It triggered a round of competing memos and statements Tuesday between the chief Democratic presidential rivals. Obama’s team portrayed it as a bold stroke; Clinton supporters saw it as a gaffe that underscored the freshman senator’s lack of foreign policy experience.
“I thought that was irresponsible and frankly naive,” Clinton was quoted in an interview with the Quad-City Times that was posted on the Iowa newspaper’s website on Tuesday.
In response, Obama told the newspaper that her stand puts her in line with the Bush administration.
There was a great deal of back-and-forth on this idea that it is irresponsible and naïve to just talk to these folks. They need to fear you first. Make demands. If they don’t meet them, they’ll be damned sorry. Put the fear of death in them – not that she put it that way. But that was implied. She was saying that Obama just didn’t get it, and the next April it was this:
Democratic presidential candidate Hillary Clinton warned Tehran on Tuesday that if she were president, the United States could “totally obliterate” Iran in retaliation for a nuclear strike against Israel.
On the day of a crucial vote in her nomination battle against fellow Democrat Barack Obama, the New York senator said she wanted to make clear to Tehran what she was prepared to do as president in hopes that this warning would deter any Iranian nuclear attack against the Jewish state.
“I want the Iranians to know that if I’m the president, we will attack Iran (if it attacks Israel),” Clinton said in an interview on ABC’s “Good Morning America.”
“In the next 10 years, during which they might foolishly consider launching an attack on Israel, we would be able to totally obliterate them,” she said.
This was a continuation of the same argument. As president, she might negotiate with Iran, or she might not, but they should know she was ready to wipe out every man and every women and child there, and leave the place a desert of glowing radioactive sand-turned-to-glass if they did anything stupid, or even thought of it. She wouldn’t hesitate. That’s why people should vote for her, because everyone knows that the judicious application of death, or the fear of death, is real leadership. Dick Cheney said so. No, wait – she didn’t mention Dick Cheney. She was just doing her Lady Macbeth thing.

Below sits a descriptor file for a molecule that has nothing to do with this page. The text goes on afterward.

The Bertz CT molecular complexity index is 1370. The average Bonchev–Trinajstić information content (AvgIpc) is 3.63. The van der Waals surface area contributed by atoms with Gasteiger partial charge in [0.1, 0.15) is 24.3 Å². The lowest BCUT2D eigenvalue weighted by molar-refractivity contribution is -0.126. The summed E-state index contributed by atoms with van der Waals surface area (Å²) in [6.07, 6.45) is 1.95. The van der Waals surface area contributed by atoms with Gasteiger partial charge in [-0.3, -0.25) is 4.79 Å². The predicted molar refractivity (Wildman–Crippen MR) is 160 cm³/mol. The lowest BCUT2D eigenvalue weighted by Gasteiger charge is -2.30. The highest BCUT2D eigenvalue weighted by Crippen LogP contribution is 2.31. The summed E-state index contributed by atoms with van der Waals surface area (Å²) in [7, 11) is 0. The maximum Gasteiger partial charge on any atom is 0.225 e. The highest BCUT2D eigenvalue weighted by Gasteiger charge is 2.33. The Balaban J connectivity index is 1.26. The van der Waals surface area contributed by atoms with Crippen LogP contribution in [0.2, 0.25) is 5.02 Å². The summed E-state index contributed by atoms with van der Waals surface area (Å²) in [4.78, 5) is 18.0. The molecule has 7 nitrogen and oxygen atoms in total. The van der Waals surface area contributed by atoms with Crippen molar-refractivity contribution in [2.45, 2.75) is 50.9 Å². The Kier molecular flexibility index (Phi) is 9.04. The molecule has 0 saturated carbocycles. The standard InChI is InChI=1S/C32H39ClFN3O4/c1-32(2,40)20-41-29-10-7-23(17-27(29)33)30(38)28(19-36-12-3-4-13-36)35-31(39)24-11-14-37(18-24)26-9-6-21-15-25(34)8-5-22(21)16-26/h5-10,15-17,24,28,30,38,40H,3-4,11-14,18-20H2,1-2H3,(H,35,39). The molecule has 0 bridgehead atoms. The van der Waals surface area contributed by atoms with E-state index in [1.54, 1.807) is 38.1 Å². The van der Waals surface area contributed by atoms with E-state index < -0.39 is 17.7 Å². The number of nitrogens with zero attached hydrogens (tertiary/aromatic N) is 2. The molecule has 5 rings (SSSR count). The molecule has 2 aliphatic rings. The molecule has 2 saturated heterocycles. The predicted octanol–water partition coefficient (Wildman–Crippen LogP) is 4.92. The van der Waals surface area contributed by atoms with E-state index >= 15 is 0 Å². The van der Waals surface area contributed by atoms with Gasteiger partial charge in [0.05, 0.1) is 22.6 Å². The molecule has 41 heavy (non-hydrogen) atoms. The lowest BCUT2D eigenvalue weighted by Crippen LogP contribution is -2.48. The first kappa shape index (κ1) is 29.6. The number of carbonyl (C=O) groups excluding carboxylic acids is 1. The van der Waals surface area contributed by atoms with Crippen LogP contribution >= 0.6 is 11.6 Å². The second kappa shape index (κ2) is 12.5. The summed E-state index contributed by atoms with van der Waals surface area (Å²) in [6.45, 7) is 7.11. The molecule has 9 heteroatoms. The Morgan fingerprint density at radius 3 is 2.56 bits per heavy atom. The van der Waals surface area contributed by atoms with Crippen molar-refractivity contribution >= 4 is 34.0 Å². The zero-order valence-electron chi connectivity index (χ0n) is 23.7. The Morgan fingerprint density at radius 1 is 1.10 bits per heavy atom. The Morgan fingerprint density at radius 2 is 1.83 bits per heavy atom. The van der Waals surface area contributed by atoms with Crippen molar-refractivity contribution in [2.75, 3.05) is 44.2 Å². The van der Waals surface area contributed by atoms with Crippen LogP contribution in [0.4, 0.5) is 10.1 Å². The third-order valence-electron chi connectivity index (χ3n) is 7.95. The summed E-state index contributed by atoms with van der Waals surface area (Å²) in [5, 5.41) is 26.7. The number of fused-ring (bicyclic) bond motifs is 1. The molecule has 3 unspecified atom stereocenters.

Obama wasn’t impressed. He suggested this sort of talk wasn’t very useful – it tends to make the other side angry and harden their position and then make similar parallel threats – and Obama won his party’s nomination because enough Democrats had heard this sort of thing from Cheney, and Bill Kristol and all the neoconservatives, and knew where that had gotten us. Hillary Clinton had also voted to authorize the Iraq War and she never could quite apologize for that vote. It just wasn’t in her. That’s not how she understands geopolitics. That is, however, how John McCain understands geopolitics – war or the threat of war works wonders – and he lost to Obama too. Macbeth may have listened to Lady Macbeth, but that was his problem.
That was settled, and the final irony was that Obama named Hillary Clinton his secretary of state. She had do things his way, seemingly reluctantly, which might be the reason no one remembers one single big thing she did as secretary of state. Those years before she was replaced by John Kerry must have been interesting. No doubt she often told Obama to man-up. No doubt he nodded and thanked him for her suggestion, and then ignored her. He’d see the Shakespeare play.